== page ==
In northern Australia, adapting the building code to require stronger energy performance has the potential to deliver buildings that are not only cheaper to run and more comfortable, but even provide health and safety benefits in a time of rising temperatures.

The report models eight residential and non-residential building types to demonstrate potential energy savings – and associated emissions and cost savings. The analysis shows that by 2030, even conservative improvements in the code’s energy efficiency requirements for northern Australia could cost-effectively deliver between 27 and 31 per cent of the energy savings required towards achieving net zero energy in new residential buildings, 22-38 per cent of the required energy savings for commercial sector buildings, and 38-56 per cent for public sector buildings. Long-term energy bill savings, savings from purchasing smaller air conditioning equipment, and reduced investment in electricity infrastructure outweigh upfront costs associated with these improvements.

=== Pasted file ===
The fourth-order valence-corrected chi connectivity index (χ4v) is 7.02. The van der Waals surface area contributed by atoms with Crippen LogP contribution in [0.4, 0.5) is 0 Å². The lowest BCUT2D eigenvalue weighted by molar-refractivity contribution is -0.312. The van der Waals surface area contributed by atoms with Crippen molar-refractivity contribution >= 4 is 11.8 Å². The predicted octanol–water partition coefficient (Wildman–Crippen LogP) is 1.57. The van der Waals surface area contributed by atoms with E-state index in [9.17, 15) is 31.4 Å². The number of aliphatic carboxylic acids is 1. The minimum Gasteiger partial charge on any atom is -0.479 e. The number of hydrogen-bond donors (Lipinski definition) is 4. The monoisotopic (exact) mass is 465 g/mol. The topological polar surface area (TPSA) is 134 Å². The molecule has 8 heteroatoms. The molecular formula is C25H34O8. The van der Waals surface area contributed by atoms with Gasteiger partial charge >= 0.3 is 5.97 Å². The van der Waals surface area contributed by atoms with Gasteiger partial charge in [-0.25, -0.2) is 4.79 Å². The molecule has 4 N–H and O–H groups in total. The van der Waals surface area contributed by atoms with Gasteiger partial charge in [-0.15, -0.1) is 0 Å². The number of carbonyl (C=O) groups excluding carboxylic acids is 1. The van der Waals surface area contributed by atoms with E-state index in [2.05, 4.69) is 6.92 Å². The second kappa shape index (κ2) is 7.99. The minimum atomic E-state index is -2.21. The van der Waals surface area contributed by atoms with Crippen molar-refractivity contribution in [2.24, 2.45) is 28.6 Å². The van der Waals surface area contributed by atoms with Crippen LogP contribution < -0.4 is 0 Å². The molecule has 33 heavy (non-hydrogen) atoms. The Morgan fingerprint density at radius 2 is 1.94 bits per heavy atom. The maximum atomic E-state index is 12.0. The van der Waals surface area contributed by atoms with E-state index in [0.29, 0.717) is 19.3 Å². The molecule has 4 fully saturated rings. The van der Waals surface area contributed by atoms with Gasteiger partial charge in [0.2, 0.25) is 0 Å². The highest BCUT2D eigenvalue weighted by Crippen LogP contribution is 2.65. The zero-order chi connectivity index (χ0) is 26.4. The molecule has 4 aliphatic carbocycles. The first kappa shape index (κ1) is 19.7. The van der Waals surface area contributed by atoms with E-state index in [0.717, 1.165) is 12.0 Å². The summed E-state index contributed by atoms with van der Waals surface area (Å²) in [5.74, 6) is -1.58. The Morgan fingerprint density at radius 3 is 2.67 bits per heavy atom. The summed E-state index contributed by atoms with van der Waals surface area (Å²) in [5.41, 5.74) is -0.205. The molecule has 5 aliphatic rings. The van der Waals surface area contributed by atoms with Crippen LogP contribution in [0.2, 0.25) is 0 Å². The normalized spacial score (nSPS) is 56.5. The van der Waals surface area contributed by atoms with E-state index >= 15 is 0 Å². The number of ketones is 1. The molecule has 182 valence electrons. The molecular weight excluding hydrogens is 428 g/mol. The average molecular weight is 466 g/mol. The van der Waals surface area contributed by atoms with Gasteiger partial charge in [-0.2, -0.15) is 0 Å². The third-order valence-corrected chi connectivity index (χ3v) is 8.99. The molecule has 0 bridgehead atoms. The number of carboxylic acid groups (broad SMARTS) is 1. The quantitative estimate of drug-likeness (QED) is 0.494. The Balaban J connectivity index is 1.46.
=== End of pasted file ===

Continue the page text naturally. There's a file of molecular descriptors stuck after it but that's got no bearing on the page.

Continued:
The calculations in the report assume no design improvements but are based on typical designs already in use if the building code energy performance requirements were strengthened. Clever design features could provide even greater energy savings than modelled in the report, such as a second floating parasol roof above the main roof to stop the sun directly heating up the building, or designing cool “refuge” spaces on the inside of buildings that are sheltered from the heat.

The population of Australia’s north is less centralised than the southern states and territories. The large distances and smaller populations put more strain on ageing energy infrastructure, making it harder for energy to be transported from power stations. Making local generation of energy a requirement under the building code could provide another valuable way to ease the strain. 

Case studies in the report show that residential buildings with relatively small rooftop PV systems can generate a very high proportion of the power they consume, sometimes even producing a surplus that can be sold back to the grid.